Transcatheter aortic-valve replacement (TAVR) using a self-expanding transcatheter aortic-valve bioprosthesis (CoreValve) was associated with a significantly higher survival rate at 1 year follow-up than surgical aortic-valve replacement in a recent randomized study of 795 patients with severe aortic stenosis who were at increased surgical risk.[1][2]

A randomized, controlled study to test the safety and effectiveness of transcatheter heart valves in people with severe aortic stenosis; it published in 2011 and showed that the procedure was as safe and effective as open-heart surgery, and in those unable to receive surgery, it drastically improved survival[3] While there was high mortality (24.3% at 1 year and 33.9% at 2 years), it changed the standard of care for these people.[4]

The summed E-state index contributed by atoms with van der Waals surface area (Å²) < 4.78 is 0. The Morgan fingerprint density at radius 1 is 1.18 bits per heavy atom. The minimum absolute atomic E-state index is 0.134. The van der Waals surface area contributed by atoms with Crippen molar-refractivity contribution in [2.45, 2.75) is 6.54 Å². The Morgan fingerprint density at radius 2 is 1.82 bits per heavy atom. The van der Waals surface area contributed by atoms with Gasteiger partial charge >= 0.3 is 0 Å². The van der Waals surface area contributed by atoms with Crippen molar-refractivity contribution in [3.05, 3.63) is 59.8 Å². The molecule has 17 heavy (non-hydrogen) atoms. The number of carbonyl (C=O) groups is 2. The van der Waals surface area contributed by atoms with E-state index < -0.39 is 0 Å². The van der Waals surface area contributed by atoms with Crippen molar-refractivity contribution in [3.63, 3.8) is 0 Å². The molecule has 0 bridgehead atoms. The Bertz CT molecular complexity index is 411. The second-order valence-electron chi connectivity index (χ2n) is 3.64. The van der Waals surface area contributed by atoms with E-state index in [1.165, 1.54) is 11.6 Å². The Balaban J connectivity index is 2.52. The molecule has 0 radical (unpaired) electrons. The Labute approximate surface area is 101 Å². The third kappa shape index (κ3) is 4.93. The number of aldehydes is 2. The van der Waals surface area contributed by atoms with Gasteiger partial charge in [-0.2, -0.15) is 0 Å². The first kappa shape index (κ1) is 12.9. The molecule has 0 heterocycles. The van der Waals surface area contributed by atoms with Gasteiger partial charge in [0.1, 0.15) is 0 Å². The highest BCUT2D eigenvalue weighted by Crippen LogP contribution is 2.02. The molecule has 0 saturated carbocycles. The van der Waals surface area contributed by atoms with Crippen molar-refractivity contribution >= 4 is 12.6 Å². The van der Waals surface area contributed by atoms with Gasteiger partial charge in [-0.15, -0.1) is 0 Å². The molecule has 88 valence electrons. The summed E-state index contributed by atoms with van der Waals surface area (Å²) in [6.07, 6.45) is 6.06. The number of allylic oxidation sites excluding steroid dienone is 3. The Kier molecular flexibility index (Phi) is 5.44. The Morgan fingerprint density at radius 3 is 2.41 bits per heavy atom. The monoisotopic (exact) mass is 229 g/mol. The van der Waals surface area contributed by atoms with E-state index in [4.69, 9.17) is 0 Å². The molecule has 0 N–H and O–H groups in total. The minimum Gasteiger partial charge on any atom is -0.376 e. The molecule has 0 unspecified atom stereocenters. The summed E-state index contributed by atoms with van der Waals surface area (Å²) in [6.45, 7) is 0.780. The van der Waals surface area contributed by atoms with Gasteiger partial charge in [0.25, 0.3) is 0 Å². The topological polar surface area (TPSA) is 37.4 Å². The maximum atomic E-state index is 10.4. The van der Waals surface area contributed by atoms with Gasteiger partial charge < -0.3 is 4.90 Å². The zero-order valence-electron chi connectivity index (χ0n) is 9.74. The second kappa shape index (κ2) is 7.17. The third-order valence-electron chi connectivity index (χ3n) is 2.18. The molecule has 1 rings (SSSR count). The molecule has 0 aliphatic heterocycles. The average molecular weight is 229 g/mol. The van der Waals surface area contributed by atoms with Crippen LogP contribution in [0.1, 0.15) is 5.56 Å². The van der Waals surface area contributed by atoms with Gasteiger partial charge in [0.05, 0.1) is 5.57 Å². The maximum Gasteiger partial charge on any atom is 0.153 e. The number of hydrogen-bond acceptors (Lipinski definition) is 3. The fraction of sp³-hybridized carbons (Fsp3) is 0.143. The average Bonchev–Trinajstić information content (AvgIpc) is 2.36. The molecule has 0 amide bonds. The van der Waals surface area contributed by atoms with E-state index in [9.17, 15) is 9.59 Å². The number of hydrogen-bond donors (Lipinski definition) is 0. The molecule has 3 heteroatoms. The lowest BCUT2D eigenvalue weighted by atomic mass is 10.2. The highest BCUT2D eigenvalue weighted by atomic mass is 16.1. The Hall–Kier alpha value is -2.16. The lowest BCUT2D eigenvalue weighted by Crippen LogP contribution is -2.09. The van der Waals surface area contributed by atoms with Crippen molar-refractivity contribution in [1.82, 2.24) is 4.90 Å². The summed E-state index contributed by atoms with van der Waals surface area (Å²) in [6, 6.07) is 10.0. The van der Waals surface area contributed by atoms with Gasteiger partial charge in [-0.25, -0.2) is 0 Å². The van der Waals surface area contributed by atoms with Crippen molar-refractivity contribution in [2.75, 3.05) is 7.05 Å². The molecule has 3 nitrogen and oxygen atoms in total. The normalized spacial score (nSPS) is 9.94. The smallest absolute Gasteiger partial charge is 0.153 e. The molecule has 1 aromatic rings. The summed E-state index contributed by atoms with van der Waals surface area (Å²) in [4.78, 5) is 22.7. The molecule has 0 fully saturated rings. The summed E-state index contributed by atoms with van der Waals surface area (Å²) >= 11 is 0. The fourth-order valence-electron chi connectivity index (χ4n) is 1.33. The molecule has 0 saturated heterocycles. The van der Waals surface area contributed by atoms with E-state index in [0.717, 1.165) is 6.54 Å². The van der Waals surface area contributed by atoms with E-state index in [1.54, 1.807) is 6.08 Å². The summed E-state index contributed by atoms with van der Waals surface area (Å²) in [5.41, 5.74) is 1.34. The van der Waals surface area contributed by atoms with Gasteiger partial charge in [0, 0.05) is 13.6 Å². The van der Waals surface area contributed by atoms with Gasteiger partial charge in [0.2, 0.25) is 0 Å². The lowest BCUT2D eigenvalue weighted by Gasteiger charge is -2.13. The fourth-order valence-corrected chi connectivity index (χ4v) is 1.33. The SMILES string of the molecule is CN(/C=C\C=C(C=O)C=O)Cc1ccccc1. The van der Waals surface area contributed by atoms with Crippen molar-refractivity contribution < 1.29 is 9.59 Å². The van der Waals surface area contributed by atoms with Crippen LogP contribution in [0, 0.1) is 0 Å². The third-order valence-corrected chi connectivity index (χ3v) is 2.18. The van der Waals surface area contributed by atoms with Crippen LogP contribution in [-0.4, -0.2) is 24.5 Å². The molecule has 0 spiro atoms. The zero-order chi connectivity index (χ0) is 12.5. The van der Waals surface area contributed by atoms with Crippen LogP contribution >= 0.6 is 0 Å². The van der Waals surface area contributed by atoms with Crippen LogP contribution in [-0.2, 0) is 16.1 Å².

The catheter procedure was developed in France, initially performed in 2002 on April 16 by Prof Alain Cribier in Hopital Charles Nicolle, at the University of Rouen.[5] It is now approved in more than 50 countries. It is effective in improving functioning in the patients with severe aortic stenosis. In the US, it received FDA approval in November 2011 for use in inoperable patients and in October 2012 for use in patients at high surgical risk.[6]


Medtronic’s CoreValve Transcatheter Aortic Valve is constructed of a self-expanding Nitinol frame and delivered through the femoral artery. This device received FDA approval in January 2014.[7][8][9]